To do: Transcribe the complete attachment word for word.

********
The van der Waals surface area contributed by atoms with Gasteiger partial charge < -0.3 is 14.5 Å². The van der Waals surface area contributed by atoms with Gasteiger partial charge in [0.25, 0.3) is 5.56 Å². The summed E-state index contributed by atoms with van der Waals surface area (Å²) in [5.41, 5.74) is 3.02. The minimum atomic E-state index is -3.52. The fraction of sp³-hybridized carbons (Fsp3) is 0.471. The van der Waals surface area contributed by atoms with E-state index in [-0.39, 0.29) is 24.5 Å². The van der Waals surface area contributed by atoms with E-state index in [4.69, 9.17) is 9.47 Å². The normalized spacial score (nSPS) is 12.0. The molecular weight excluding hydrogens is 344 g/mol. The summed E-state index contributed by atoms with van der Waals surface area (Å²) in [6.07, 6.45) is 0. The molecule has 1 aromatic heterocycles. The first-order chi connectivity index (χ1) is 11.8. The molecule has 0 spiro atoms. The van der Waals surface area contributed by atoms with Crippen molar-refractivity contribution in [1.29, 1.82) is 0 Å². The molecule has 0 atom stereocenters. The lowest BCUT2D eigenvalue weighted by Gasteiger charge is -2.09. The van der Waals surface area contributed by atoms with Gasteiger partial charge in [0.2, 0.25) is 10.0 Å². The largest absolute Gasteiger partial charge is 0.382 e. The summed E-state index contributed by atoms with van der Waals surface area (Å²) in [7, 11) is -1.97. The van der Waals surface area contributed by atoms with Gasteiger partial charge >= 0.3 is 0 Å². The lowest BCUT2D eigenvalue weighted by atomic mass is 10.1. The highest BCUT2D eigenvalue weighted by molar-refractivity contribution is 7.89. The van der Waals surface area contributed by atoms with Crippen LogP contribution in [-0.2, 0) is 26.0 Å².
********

The van der Waals surface area contributed by atoms with Gasteiger partial charge < -0.3 is 14.5 Å². The van der Waals surface area contributed by atoms with Gasteiger partial charge in [0.25, 0.3) is 5.56 Å². The summed E-state index contributed by atoms with van der Waals surface area (Å²) in [5.41, 5.74) is 3.02. The minimum atomic E-state index is -3.52. The fraction of sp³-hybridized carbons (Fsp3) is 0.471. The van der Waals surface area contributed by atoms with E-state index in [-0.39, 0.29) is 24.5 Å². The van der Waals surface area contributed by atoms with E-state index in [4.69, 9.17) is 9.47 Å². The normalized spacial score (nSPS) is 12.0. The molecular weight excluding hydrogens is 344 g/mol. The summed E-state index contributed by atoms with van der Waals surface area (Å²) in [6.07, 6.45) is 0. The molecule has 1 aromatic heterocycles. The first-order chi connectivity index (χ1) is 11.8. The molecule has 0 spiro atoms. The van der Waals surface area contributed by atoms with Crippen molar-refractivity contribution in [1.29, 1.82) is 0 Å². The molecule has 0 atom stereocenters. The lowest BCUT2D eigenvalue weighted by Gasteiger charge is -2.09. The van der Waals surface area contributed by atoms with Gasteiger partial charge in [0.2, 0.25) is 10.0 Å². The largest absolute Gasteiger partial charge is 0.382 e. The summed E-state index contributed by atoms with van der Waals surface area (Å²) in [7, 11) is -1.97. The van der Waals surface area contributed by atoms with Gasteiger partial charge >= 0.3 is 0 Å². The lowest BCUT2D eigenvalue weighted by atomic mass is 10.1. The highest BCUT2D eigenvalue weighted by molar-refractivity contribution is 7.89. The van der Waals surface area contributed by atoms with Crippen LogP contribution in [-0.2, 0) is 26.0 Å².